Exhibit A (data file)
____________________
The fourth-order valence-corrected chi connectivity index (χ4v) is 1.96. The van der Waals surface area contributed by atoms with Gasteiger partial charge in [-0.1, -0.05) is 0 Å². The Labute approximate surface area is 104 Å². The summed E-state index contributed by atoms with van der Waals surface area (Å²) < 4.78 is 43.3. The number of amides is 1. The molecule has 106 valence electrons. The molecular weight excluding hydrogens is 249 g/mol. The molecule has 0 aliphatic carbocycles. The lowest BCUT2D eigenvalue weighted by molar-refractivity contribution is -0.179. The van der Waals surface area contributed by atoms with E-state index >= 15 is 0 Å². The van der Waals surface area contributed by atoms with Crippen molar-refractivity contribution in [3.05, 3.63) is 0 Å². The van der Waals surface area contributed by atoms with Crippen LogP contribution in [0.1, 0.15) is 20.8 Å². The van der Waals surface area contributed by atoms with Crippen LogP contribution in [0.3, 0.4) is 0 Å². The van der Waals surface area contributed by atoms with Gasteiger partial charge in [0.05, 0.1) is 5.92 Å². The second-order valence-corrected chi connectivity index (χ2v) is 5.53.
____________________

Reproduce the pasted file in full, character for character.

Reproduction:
The fourth-order valence-corrected chi connectivity index (χ4v) is 1.96. The van der Waals surface area contributed by atoms with Gasteiger partial charge in [-0.1, -0.05) is 0 Å². The Labute approximate surface area is 104 Å². The summed E-state index contributed by atoms with van der Waals surface area (Å²) < 4.78 is 43.3. The number of amides is 1. The molecule has 106 valence electrons. The molecular weight excluding hydrogens is 249 g/mol. The molecule has 0 aliphatic carbocycles. The lowest BCUT2D eigenvalue weighted by molar-refractivity contribution is -0.179. The van der Waals surface area contributed by atoms with E-state index >= 15 is 0 Å². The van der Waals surface area contributed by atoms with Crippen molar-refractivity contribution in [3.05, 3.63) is 0 Å². The van der Waals surface area contributed by atoms with Crippen LogP contribution in [0.1, 0.15) is 20.8 Å². The van der Waals surface area contributed by atoms with Crippen LogP contribution in [0.3, 0.4) is 0 Å². The van der Waals surface area contributed by atoms with Gasteiger partial charge in [0.05, 0.1) is 5.92 Å². The second-order valence-corrected chi connectivity index (χ2v) is 5.53.